Last week, the Obama administration released a report on sexual assault on campuses and took initial steps to show that it’s serious about enforcing Title IX, the federal law that prohibits sex-based discrimination in education. The Department of Education released a list of fifty-five colleges and universities currently under investigation for possibly violating that law by mishandling complaints. These schools receive federal funds and so are required to play a role in preventing sexual assault and harassment from happening and promptly and thoroughly investigating claims when allegations are made. And since studies have found that nearly one in five undergraduate women experience attempted or completed sexual assault while in college, this issue demands attention.
The Education Department also made the bold move of announcing that Tufts University had recently fallen out of compliance after breaking an agreement to fix its violation. This willingness to name names—Tufts is the only school singled out in this way so far—marks a departure from the quieter approach the administration has typically taken, which involves a kind of settlement known as a voluntary resolution agreement. Activists say those agreements allow schools to avoid public scrutiny and keep whatever progress they’re making—or not making—under wraps. (According to the administration, showing up on the list of fifty-five isn’t proof of wrongdoing. Schools ended up there either because the Office of Civil Rights has received complaints about them or because it’s time to check whether they’re in compliance. But the newfound transparency is welcome.)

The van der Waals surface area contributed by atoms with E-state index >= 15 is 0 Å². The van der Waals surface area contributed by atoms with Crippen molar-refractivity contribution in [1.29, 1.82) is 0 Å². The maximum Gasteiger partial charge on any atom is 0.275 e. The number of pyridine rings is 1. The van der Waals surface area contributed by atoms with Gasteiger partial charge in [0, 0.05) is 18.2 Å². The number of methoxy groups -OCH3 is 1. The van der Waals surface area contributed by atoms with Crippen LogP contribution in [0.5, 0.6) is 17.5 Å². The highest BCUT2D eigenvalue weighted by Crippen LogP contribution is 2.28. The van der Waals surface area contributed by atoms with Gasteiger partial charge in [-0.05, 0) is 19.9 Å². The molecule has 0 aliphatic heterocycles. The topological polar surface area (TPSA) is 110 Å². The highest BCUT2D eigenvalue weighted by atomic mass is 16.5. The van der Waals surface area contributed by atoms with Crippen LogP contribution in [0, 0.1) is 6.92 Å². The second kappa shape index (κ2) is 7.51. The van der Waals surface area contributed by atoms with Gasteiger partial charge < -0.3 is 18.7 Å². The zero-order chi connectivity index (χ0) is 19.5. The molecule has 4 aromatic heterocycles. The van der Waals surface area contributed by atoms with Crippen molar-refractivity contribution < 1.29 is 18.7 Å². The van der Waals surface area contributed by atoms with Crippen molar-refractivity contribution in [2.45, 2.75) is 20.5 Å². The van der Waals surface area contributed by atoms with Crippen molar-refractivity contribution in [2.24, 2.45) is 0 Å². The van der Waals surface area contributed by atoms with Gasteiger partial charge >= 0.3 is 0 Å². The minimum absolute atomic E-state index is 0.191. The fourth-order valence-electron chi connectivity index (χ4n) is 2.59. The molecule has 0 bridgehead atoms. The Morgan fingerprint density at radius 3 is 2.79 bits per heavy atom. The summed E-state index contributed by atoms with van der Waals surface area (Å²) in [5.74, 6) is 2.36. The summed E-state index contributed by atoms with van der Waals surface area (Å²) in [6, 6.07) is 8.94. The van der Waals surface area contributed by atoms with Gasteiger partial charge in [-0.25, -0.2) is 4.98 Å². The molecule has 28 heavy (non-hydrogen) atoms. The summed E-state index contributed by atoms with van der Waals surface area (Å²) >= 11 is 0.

The administration’s actions come on the heels of years of activism on the part of student survivors of sexual assault who have made headlines by filing Title IX and Clery Act complaints and demanding that campus officials take them seriously. The White House Task Force to Protect Students from Sexual Assault credits that work, acknowledging that “a new generation of student activists is effectively pressing for change, asking hard questions, and coming up with innovative ways to make our campuses safer.” In an interview this week, Alexandra Brodsky, a law student who filed a complaint against Yale as an undergraduate, gestured at the toll the sustained push has taken on campus organizers: “Title IX should let students think about schoolwork rather than thinking about rape.”
If just one message reaches the skeptics and backlash peddlers who argue that “female empowerment” and “mutual responsible behavior” is what’s needed on campus and not federal intervention, I hope it’s this one. The work of these survivors—some of whom could have chosen to stay quiet, blame themselves and keep their eyes narrowly focused on the prize of their diplomas—is exactly as Brodsky describes it: research, advocacy and organizing that the Department of Education has essentially “outsourced” to them.